Thanks kloppenum! I didn’t address hunting in this post, but our discussions would have been different or happened much sooner had my husband or I hunted and could show him gun safety in that context. I had to instead rely on Christopher Robbin’s pop gun in Winnie the Pooh for a theoretical discussion :-). I appreciate you sharing your experiences too. 3 boys….wow! While I don’t want my kids to grow up before their time, I am finding it is better to help them deal with things rather than to totally shield them.
I agree with your last sentence, completely. 🙂
I had the same attitude as you did before you were in the situation — no toy weapons. However, when my daughter was given water guns to play with, we wound up letting her play with them. I played with them all the time as a kid. It’s so different with boys though because they are exposed to a much greater toy arsenal! This is an interesting topic you bring up!
Thanks for your input, Veronica. And while I am focusing on boys since I have 2 sons, it does obviously effect girls too. Funny side story about water guns – a friend of mine also has a no-toy-weapons philosophy and had trouble even saying the word “gun” when her kids were given water guns. She called them “water squirters”. She just wasn’t ready for her kids to even say the word. But I also have friends who sons are obsessed with toy guns. One mom had to repack her son’s carry on bag for a flight because all he packed inside were toy weapons. Could you imagine trying to go through security with that?!
Interesting post! So would you say it was a mistake not to let your son play with guns and other such ‘weapons’ as a kid? Or is it unique to your son.
As a Lego fan myself, I think LEGOS are one of the perfect toys – they allow all type of creativity to be unleashed.
Thanks for your comments and question, mezba! I think my son would be skittish around toy weapons and play fighting no matter what. It’s just how he is wired up. But I don’t think it helped that he wasn’t exposed to them at home and then saw kids running around being so aggressive. He was scared of it and didn’t understand it. And I am sure I gave off some funky vibes on the topic, whether I meant to or not. Kids see that stuff.
As for the Legos, we are also a HUGE Lego household. My husband loved them growing up and has grown up kits for himself. My son’s collection is growing every holiday. They are wonderful toys, and my son not only loves building specific models but also making his own designs. So fun!
Tara, you’re a great writer and I enjoyed reading your post. My five-year-old is a girl and my two-year-old a boy but ironically, it is my girl that is the more aggressive, weapon oriented of the two. I think her first exposure to weapons came in the sketches of Avery (Fern’s older brother) found in the book Charlotte’s Web by E.B. White. This year she attends a nature preschool which is 80% boys and the play is very rough. For me, the conflict comes with trying not to gender stereotype that weapon play and aggression are a “boy thing” but it’s hard. Thanks for giving me some ideas about gentle ways to introduce play fighting on a pacifistic level. I agree, sometimes shielding them from what’s out there actually can be more damaging than letting them play with it.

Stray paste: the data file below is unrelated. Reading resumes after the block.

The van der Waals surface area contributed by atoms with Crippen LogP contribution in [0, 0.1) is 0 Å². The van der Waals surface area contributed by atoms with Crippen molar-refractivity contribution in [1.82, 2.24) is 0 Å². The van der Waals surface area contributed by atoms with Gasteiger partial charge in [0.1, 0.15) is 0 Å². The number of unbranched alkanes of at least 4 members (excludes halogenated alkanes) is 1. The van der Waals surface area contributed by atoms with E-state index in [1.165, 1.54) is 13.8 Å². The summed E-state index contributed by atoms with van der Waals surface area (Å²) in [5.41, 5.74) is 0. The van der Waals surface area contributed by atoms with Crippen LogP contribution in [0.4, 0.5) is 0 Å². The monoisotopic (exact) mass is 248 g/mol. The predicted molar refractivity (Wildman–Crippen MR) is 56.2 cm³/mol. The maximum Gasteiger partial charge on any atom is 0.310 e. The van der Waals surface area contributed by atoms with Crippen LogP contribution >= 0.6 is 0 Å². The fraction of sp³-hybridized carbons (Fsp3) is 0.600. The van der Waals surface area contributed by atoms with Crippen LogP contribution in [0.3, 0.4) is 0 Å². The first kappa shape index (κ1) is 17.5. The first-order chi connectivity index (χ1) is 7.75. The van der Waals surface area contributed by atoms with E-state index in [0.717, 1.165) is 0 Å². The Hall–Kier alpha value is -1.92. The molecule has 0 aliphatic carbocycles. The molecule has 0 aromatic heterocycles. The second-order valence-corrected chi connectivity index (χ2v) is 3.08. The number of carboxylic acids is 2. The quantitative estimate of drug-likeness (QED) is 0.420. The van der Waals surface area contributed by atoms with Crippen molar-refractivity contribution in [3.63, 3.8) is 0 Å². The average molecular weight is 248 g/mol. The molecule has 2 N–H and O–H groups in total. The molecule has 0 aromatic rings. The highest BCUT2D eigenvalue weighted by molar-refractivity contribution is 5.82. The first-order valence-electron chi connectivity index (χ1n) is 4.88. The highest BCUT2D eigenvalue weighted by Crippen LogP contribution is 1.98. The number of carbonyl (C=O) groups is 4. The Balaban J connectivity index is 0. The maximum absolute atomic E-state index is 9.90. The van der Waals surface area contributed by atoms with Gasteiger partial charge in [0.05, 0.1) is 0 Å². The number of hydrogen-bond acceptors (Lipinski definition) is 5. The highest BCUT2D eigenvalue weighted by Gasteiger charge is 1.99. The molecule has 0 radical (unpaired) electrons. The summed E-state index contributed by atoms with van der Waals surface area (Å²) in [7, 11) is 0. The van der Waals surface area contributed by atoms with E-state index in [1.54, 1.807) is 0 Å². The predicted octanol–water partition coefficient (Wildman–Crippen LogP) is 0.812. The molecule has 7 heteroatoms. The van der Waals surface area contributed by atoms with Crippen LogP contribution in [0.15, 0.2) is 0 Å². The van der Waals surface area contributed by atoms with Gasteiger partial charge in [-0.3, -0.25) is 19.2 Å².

Thank you for your kind words, and I am glad if my post gave you some ideas. My son is kind of in the opposite scenario as your daughter as he tends to play with the girls in his class b/c they aren’t doing the shooter stuff. So I also work hard not to gender stereotype. And I love the idea of a nature preschool. Best to you and your little ones!
Added, I really like your blog! 🙂
I had the same attitude about toy weapons. But now that Sam is almost 5, I have realized it’s impossible. I don’t buy him toy guns, although I’m sure at some point Nerf guns and/or water guns will inhabit our house. He has a toy sword. But some of the shows and movies he watches have guns/blasters, and even if they didn’t, he’s learned it from other kids.
I think you’ve done a good job with Nate, and it’s pretty awesome that you realized that his LACK of interested/fear of weapons could be a problem.
Thanks Rachael! I appreciate your ongoing support as my friend and fellow mom 😉
I did not want to bring toy weapons around my son, either. Eventually, he got a water gun, nerf, etc and enjoys playing with them. He’s not agressive and takes it all in fun. The other thing I swore off was “violent tv”. But he loves Avatar and Terminator Salvation (yikes! Thanks to his dad). He’s interested in robots and monsters and aliens.
But I think the play fighting thing at a young age can be a problem. I have seen parents have to reverse course when a son does not realize other kids do not play like that. We never play fight with him. It’s easy to spot kids that have learned to play like that at home.
Thanks for your comment, Heather. I agree that play fighting is tricky business from all angles. It’s good to keep the conversation going and share experiences/perspectives.
Tara, this is such a thoughtful post! I, too, had many of the same reservations about guns (and Barbies!). But you make such a valuable point, that we want our kids to acclimate and be flexible while still aware of messages, etc. It sounds like you handled this phenomenally. I’d like to think that as long as the conversation is WIDE open and we’re constantly revisiting messages, etc. that we’re doing okay. Well done here, Mama! Truly. 🙂
Thank you so much, Galit! It has been a work in progress, but I am happy with both what my son is learning from these conversations/experiences, as well as what I am learning!